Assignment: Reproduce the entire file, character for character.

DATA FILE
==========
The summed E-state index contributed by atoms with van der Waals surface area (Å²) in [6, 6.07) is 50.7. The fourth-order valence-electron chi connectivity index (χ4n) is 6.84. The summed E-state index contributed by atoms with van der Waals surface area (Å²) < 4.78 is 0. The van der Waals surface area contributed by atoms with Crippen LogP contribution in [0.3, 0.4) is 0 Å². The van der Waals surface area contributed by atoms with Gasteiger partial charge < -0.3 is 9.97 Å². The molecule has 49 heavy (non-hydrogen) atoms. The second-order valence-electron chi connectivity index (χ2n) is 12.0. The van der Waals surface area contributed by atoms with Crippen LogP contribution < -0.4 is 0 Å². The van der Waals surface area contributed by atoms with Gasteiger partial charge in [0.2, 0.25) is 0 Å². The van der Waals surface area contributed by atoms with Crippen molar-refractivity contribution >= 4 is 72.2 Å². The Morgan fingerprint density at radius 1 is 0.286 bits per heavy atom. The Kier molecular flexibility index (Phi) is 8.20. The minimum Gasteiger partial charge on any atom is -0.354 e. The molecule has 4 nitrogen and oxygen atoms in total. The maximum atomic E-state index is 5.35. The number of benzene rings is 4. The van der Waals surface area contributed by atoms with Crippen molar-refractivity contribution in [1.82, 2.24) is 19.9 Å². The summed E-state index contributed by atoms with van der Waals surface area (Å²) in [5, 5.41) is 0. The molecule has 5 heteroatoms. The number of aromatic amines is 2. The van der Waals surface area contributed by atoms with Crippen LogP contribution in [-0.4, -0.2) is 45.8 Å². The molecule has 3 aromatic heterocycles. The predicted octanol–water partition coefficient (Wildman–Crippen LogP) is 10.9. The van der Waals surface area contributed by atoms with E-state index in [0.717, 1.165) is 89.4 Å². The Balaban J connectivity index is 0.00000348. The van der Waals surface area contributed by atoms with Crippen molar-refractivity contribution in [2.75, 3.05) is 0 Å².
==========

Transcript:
The summed E-state index contributed by atoms with van der Waals surface area (Å²) in [6, 6.07) is 50.7. The fourth-order valence-electron chi connectivity index (χ4n) is 6.84. The summed E-state index contributed by atoms with van der Waals surface area (Å²) < 4.78 is 0. The van der Waals surface area contributed by atoms with Crippen LogP contribution in [0.3, 0.4) is 0 Å². The van der Waals surface area contributed by atoms with Gasteiger partial charge < -0.3 is 9.97 Å². The molecule has 49 heavy (non-hydrogen) atoms. The second-order valence-electron chi connectivity index (χ2n) is 12.0. The van der Waals surface area contributed by atoms with Crippen LogP contribution < -0.4 is 0 Å². The van der Waals surface area contributed by atoms with Gasteiger partial charge in [0.2, 0.25) is 0 Å². The van der Waals surface area contributed by atoms with Crippen molar-refractivity contribution >= 4 is 72.2 Å². The Morgan fingerprint density at radius 1 is 0.286 bits per heavy atom. The Kier molecular flexibility index (Phi) is 8.20. The minimum Gasteiger partial charge on any atom is -0.354 e. The molecule has 4 nitrogen and oxygen atoms in total. The maximum atomic E-state index is 5.35. The number of benzene rings is 4. The van der Waals surface area contributed by atoms with Crippen molar-refractivity contribution in [1.82, 2.24) is 19.9 Å². The summed E-state index contributed by atoms with van der Waals surface area (Å²) in [5, 5.41) is 0. The molecule has 5 heteroatoms. The number of aromatic amines is 2. The van der Waals surface area contributed by atoms with Crippen LogP contribution in [-0.4, -0.2) is 45.8 Å². The molecule has 3 aromatic heterocycles. The predicted octanol–water partition coefficient (Wildman–Crippen LogP) is 10.9. The van der Waals surface area contributed by atoms with E-state index in [0.717, 1.165) is 89.4 Å². The Balaban J connectivity index is 0.00000348. The van der Waals surface area contributed by atoms with Crippen molar-refractivity contribution in [2.75, 3.05) is 0 Å².